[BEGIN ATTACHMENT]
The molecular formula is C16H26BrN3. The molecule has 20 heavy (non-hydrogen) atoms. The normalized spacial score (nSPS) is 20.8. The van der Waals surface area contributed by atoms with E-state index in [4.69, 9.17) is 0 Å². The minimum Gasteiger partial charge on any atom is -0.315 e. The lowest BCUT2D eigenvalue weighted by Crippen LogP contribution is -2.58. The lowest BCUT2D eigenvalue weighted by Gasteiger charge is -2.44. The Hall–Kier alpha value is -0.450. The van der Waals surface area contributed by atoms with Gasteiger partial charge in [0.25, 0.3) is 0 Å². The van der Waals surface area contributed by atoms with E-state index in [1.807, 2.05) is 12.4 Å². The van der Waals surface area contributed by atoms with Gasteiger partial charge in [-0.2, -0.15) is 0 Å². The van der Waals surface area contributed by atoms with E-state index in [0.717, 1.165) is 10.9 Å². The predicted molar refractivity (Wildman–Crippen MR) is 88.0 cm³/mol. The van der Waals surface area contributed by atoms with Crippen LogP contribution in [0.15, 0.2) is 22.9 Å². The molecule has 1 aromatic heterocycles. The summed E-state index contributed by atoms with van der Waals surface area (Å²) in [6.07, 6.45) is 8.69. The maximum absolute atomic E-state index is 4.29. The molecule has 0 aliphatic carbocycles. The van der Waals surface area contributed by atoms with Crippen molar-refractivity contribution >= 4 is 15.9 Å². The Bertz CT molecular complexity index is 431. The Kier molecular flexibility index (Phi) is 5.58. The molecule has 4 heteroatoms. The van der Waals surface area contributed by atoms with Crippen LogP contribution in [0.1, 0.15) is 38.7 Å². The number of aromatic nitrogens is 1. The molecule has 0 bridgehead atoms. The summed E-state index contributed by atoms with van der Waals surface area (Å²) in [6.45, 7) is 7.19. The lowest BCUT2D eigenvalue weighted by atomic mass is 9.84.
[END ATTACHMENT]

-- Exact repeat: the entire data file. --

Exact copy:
The molecular formula is C16H26BrN3. The molecule has 20 heavy (non-hydrogen) atoms. The normalized spacial score (nSPS) is 20.8. The van der Waals surface area contributed by atoms with E-state index in [4.69, 9.17) is 0 Å². The minimum Gasteiger partial charge on any atom is -0.315 e. The lowest BCUT2D eigenvalue weighted by Crippen LogP contribution is -2.58. The lowest BCUT2D eigenvalue weighted by Gasteiger charge is -2.44. The Hall–Kier alpha value is -0.450. The van der Waals surface area contributed by atoms with Gasteiger partial charge in [0.25, 0.3) is 0 Å². The van der Waals surface area contributed by atoms with E-state index in [1.807, 2.05) is 12.4 Å². The van der Waals surface area contributed by atoms with Gasteiger partial charge in [-0.2, -0.15) is 0 Å². The van der Waals surface area contributed by atoms with E-state index in [0.717, 1.165) is 10.9 Å². The predicted molar refractivity (Wildman–Crippen MR) is 88.0 cm³/mol. The van der Waals surface area contributed by atoms with Crippen LogP contribution in [0.15, 0.2) is 22.9 Å². The molecule has 1 aromatic heterocycles. The summed E-state index contributed by atoms with van der Waals surface area (Å²) in [6.07, 6.45) is 8.69. The maximum absolute atomic E-state index is 4.29. The molecule has 0 aliphatic carbocycles. The van der Waals surface area contributed by atoms with Crippen molar-refractivity contribution >= 4 is 15.9 Å². The Bertz CT molecular complexity index is 431. The Kier molecular flexibility index (Phi) is 5.58. The molecule has 4 heteroatoms. The van der Waals surface area contributed by atoms with Crippen LogP contribution in [0.1, 0.15) is 38.7 Å². The number of aromatic nitrogens is 1. The molecule has 0 bridgehead atoms. The summed E-state index contributed by atoms with van der Waals surface area (Å²) in [6.45, 7) is 7.19. The lowest BCUT2D eigenvalue weighted by atomic mass is 9.84.